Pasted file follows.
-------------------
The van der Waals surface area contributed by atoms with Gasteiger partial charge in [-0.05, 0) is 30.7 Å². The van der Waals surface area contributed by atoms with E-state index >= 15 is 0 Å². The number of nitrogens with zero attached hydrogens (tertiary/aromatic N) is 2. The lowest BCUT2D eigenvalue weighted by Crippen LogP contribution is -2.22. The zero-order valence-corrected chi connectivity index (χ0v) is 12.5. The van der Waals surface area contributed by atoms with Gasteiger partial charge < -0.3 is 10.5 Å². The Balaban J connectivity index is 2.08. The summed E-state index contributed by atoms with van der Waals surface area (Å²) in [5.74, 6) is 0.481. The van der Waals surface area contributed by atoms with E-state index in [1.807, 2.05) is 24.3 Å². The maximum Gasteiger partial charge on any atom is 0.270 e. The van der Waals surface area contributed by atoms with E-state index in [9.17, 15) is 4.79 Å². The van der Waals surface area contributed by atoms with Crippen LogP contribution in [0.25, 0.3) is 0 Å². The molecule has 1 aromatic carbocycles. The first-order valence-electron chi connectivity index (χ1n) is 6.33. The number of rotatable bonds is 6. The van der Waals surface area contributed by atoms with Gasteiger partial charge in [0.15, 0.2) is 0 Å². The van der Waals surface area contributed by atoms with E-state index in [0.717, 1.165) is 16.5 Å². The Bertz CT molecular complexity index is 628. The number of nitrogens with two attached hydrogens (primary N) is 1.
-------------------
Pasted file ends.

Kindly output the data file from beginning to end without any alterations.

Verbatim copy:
The van der Waals surface area contributed by atoms with Gasteiger partial charge in [-0.05, 0) is 30.7 Å². The van der Waals surface area contributed by atoms with E-state index >= 15 is 0 Å². The number of nitrogens with zero attached hydrogens (tertiary/aromatic N) is 2. The lowest BCUT2D eigenvalue weighted by Crippen LogP contribution is -2.22. The zero-order valence-corrected chi connectivity index (χ0v) is 12.5. The van der Waals surface area contributed by atoms with Gasteiger partial charge < -0.3 is 10.5 Å². The Balaban J connectivity index is 2.08. The summed E-state index contributed by atoms with van der Waals surface area (Å²) in [5.74, 6) is 0.481. The van der Waals surface area contributed by atoms with E-state index in [1.807, 2.05) is 24.3 Å². The maximum Gasteiger partial charge on any atom is 0.270 e. The van der Waals surface area contributed by atoms with E-state index in [9.17, 15) is 4.79 Å². The van der Waals surface area contributed by atoms with Crippen LogP contribution in [0.25, 0.3) is 0 Å². The molecule has 1 aromatic carbocycles. The first-order valence-electron chi connectivity index (χ1n) is 6.33. The number of rotatable bonds is 6. The van der Waals surface area contributed by atoms with Gasteiger partial charge in [0.15, 0.2) is 0 Å². The van der Waals surface area contributed by atoms with E-state index in [0.717, 1.165) is 16.5 Å². The Bertz CT molecular complexity index is 628. The number of nitrogens with two attached hydrogens (primary N) is 1.